Does the Vatican Consider Chiropractics to be New Age?

BS write: “I read an article that stated the Vatican considers Chiropractic new age by Brinkmann. She gives the history of chiropractic treatment and it’s definitely a concern to me after reading it. Do you really consider Chiropractic dangerous?  My Chiropractor is a practicing Christian and never talks about any energy fields or healing touch which would have definitely been a red flag for me. I have been helped so much by Chiropractic.  But want to know if you really think I am playing with the occult.”

BS, I can put your mind at ease. The Vatican has never said chiropractics is New Age, nor did I. In my June 8, 2010 blog on chiropractics, I cite the paragraph from the Pontifical document Jesus Christ the Bearer of the Water of Life which lists chiropractics as being associated with the New Age.

“Advertising connected with New Age covers a wide range of practices as acupuncture, biofeedback, chiropractics, kinesiology, homeopathy, iridology, massage and various kinds of ‘bodywork’ (such as orgonomy, Feldenkrais, reflexology, Rolfing, polarity massage, therapeutic touch, etc.), meditation and visualization, nutritional therapies, psychic healing, various kinds of herbal medicine, healing by crystals, metals, music or colors, reincarnation therapies and, finally, twelve-step programs and self-help groups. The source of healing is said to be within ourselves, something we reach when we are in touch with our inner energy or cosmic energy.” (Sec. 2.2.3)

To be “associated with” means that you are liable to encounter New Age practitioners in these fields not because they are necessarily New Age practices (although most of those listed above are New Age), but because they have been “hijacked” by New Agers such as in the field of “body work,” for instance. This field is becoming increasingly inundated with therapists who base their practice on the existence of an alleged energy force that supposedly permeates the universe and that belongs to a pantheistic belief system which is not compatible with Christianity. However, among “body work” practitioners you many also find legitimate massage therapists.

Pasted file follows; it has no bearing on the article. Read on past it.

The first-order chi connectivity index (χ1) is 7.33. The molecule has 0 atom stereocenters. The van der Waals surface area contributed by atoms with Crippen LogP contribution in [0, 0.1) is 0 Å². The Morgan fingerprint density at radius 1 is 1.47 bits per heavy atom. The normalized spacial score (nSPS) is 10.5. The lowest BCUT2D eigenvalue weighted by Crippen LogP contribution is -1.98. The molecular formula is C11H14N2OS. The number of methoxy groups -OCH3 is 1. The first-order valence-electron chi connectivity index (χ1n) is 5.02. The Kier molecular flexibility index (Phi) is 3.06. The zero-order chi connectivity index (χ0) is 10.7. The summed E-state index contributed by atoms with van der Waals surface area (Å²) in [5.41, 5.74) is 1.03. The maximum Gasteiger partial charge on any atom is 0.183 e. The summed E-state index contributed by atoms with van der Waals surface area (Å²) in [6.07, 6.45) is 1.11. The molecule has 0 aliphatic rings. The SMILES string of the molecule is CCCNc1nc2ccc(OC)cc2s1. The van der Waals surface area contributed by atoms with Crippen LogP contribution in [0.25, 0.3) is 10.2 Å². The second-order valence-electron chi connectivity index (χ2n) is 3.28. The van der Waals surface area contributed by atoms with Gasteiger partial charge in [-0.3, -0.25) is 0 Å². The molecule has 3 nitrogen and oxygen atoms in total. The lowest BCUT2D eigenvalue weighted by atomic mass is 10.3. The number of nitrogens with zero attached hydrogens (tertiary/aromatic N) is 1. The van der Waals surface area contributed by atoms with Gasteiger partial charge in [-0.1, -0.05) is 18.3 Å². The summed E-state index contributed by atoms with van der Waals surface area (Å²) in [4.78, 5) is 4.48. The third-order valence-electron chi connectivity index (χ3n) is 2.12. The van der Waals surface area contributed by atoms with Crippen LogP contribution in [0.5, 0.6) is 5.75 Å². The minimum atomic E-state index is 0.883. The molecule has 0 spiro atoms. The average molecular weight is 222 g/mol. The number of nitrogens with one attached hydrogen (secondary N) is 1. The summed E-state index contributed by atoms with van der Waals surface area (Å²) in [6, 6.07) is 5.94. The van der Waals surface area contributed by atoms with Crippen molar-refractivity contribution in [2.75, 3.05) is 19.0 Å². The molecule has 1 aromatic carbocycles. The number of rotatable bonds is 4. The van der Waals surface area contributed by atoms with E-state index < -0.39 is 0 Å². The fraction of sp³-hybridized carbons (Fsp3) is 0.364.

I think the problem is that we all (including me) would love the Vatican to issue a “list” of New Age practices that we can check to be sure we’re not getting involved in something we ought not. But when you really think about it, they shouldn’t have to. If we read our bibles and catechisms, we can figure this stuff out on our own.

For instance, the Vatican document calls the energy force mentioned above to be “the New Age god” so we know right away to avoid anything that involves it. Look for any mention of balancing or reading one’s energy and words such as chakras, meridians, chi, ki, prana, vital force, universal life force, Innate Intelligence or bioenergetics and stay away from it (no matter how many glowing testimonials are on the website).

The Bible and Catechism are also brimming over with condemnations of the occult and any practice associated with it. The occult is very much a part of the New Age movement so we need to stay away from any kind of mediumship, channeling or use of so-called psychic powers, “spirit guides,” contact with the dead, magick, witchcraft, alchemy, and all forms of divination such as palm reading, fortune-telling, tarot cards, ouija boards, and astrology.

You can also spot the New Age in a variety of self-help programs associated with the Human Potential Movement that emphasize reliance on the self and finding the “divinity within you.” Tapping into some kind of secret knowledge in order to enhance one’s wealth or love life is another huge red flag (such as The Secret). You should also watch out for any kind of pyramidal training programs that employ mind control and thought-stopping techniques such as chanting, meditation, trance induction, sensory overload, deprivation, and repetition to prevent critical thinking. These programs instill a sense of fear of leaving the group; they isolate members from the rest of society either physically or by encouraging them to think everyone who is not a member is somehow ignorant or bad.

As for chiropractics, my June 2010 blog painstakingly lays out the history of this field and how it was split by a major disagreement among practitioners about the founder’s belief in an Innate Intelligence. “Straight” chiropractors believed in this hooey, but “mixers” did not. The latter chose to base their practice on more conventional physical therapy techniques and correctly dismissed the concept of Innate Intelligence.

I would like to suggest that you re-read this blog because I think a second “go through” will put definitely put your mind at ease about the use of chiropractics.

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